In my opinion there are few conditions which would prevent you from enjoying massage. You should not book a massage if you have a fever, cold/flu, or contagious skin infection. That’s it.
There are many other conditions in which I will need to adapt my techniques (i.e. arthritis, osteoporosis, herniated disc) or avoid an area completely (i.e. cuts or burns). With some conditions it is a good idea to get an approval from your physician before you receive massage (cancer, certain heart conditions, pregnancy). This doesn’t mean you can’t get massage. But its always better to err on the side of caution. Please advise me when booking if you have any condition you’re not sure about.
What if I get an erection during my massage?
Sometimes it happens. Yet, most men avoid massage for fear this will happen to them. Or, they get a massage but are unable to relax because of this fear. But there is no reason to be embarrassed.
Sometimes men get an erection during a non-sexual, therapeutic, full body massage. Touch administered to any part of the body can activate the parasympathetic nervous system, which can result in a partial or complete erection.
An educated, professional massage therapist understands this and it will not be an issue for them. If you are still concerned, I recommend wearing more fitted underwear (briefs or boxer briefs) which provide more support than traditional boxers.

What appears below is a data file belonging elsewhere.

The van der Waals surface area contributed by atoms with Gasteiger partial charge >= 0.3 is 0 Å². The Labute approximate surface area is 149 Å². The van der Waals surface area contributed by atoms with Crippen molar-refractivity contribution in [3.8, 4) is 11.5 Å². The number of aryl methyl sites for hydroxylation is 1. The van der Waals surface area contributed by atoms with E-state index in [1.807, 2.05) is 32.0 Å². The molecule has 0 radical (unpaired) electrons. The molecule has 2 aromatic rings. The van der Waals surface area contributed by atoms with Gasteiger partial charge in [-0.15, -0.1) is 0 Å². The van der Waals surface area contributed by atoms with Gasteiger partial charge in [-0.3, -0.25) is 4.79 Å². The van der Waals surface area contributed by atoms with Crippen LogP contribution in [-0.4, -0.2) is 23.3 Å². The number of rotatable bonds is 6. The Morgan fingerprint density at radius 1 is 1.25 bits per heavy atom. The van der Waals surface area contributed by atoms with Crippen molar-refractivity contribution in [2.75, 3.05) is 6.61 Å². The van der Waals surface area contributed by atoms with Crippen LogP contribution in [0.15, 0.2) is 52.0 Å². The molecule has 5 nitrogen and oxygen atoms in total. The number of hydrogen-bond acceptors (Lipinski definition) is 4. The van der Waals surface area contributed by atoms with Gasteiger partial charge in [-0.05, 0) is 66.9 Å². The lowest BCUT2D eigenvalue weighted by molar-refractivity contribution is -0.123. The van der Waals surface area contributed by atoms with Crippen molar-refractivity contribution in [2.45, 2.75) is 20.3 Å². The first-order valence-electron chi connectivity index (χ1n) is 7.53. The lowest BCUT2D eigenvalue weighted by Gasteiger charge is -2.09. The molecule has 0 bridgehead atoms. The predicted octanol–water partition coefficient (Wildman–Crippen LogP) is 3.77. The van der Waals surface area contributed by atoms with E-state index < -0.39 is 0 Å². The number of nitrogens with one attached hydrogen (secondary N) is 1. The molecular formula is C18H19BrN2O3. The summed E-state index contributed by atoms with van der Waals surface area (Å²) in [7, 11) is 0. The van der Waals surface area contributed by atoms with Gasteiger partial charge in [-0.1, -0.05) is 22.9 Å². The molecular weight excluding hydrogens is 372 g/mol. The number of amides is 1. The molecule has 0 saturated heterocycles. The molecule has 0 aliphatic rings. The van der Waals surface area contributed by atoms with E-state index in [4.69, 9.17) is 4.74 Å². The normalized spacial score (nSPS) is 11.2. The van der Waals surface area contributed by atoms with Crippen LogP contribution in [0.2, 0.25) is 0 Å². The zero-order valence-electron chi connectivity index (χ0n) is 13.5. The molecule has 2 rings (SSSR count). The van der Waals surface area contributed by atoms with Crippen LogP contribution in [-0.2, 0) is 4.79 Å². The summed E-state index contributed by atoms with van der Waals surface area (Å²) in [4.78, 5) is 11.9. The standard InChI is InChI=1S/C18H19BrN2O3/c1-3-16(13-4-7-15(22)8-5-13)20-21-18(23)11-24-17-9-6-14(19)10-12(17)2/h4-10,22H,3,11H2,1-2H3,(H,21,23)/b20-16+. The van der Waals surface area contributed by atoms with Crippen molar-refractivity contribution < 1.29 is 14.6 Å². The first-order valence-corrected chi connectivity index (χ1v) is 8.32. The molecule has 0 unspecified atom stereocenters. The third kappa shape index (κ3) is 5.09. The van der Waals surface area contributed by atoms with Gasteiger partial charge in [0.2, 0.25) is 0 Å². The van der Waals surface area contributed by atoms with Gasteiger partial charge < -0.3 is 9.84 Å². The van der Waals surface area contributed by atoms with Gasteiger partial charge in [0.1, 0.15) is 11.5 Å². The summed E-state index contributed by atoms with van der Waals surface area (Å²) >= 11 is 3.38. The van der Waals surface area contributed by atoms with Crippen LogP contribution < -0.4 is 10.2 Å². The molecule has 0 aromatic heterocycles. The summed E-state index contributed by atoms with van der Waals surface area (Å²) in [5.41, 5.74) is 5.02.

Note: If the therapist feels that the session has turned sexual for the client, male or female, they may stop the session to clarify the client’s intent, and may decide to end the session immediately.
I’m not sure I’m comfortable with a stranger touching me
It is not uncommon for first-time clients to be apprehensive with the personal nature of massage therapy. Most clients lose this apprehension within the first few minutes of treatment. Massage therapists are trained professionals who respect your feelings and go out of their way to allow you to feel comfortable.
Are you eligible for private health insurance rebates?
Yes. Most health care extras cover include remedial massage therapy and some even have online billing. I do not have HICAPS for on the spot rebates however.
Do you offer massage gift certificates?
Yes I do! A therapeutic massage is a great way to show someone how much you care. For details please ask.